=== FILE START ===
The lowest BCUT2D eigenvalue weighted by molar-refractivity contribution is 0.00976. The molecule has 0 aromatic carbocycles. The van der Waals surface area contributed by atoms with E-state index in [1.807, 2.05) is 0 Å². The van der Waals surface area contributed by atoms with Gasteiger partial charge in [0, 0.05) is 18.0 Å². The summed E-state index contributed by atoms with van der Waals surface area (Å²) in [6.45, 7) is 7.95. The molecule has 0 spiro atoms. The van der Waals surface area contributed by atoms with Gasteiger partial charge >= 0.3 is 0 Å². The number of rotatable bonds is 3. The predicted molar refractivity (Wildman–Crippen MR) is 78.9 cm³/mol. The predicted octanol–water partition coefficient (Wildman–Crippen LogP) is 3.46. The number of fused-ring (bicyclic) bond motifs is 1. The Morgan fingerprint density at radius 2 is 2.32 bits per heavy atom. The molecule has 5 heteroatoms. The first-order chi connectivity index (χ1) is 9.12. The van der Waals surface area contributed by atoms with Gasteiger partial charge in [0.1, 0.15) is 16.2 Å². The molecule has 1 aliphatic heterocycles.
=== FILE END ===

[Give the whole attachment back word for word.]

The lowest BCUT2D eigenvalue weighted by molar-refractivity contribution is 0.00976. The molecule has 0 aromatic carbocycles. The van der Waals surface area contributed by atoms with E-state index in [1.807, 2.05) is 0 Å². The van der Waals surface area contributed by atoms with Gasteiger partial charge in [0, 0.05) is 18.0 Å². The summed E-state index contributed by atoms with van der Waals surface area (Å²) in [6.45, 7) is 7.95. The molecule has 0 spiro atoms. The van der Waals surface area contributed by atoms with Gasteiger partial charge >= 0.3 is 0 Å². The number of rotatable bonds is 3. The predicted molar refractivity (Wildman–Crippen MR) is 78.9 cm³/mol. The predicted octanol–water partition coefficient (Wildman–Crippen LogP) is 3.46. The number of fused-ring (bicyclic) bond motifs is 1. The Morgan fingerprint density at radius 2 is 2.32 bits per heavy atom. The molecule has 5 heteroatoms. The first-order chi connectivity index (χ1) is 9.12. The van der Waals surface area contributed by atoms with Gasteiger partial charge in [0.1, 0.15) is 16.2 Å². The molecule has 1 aliphatic heterocycles.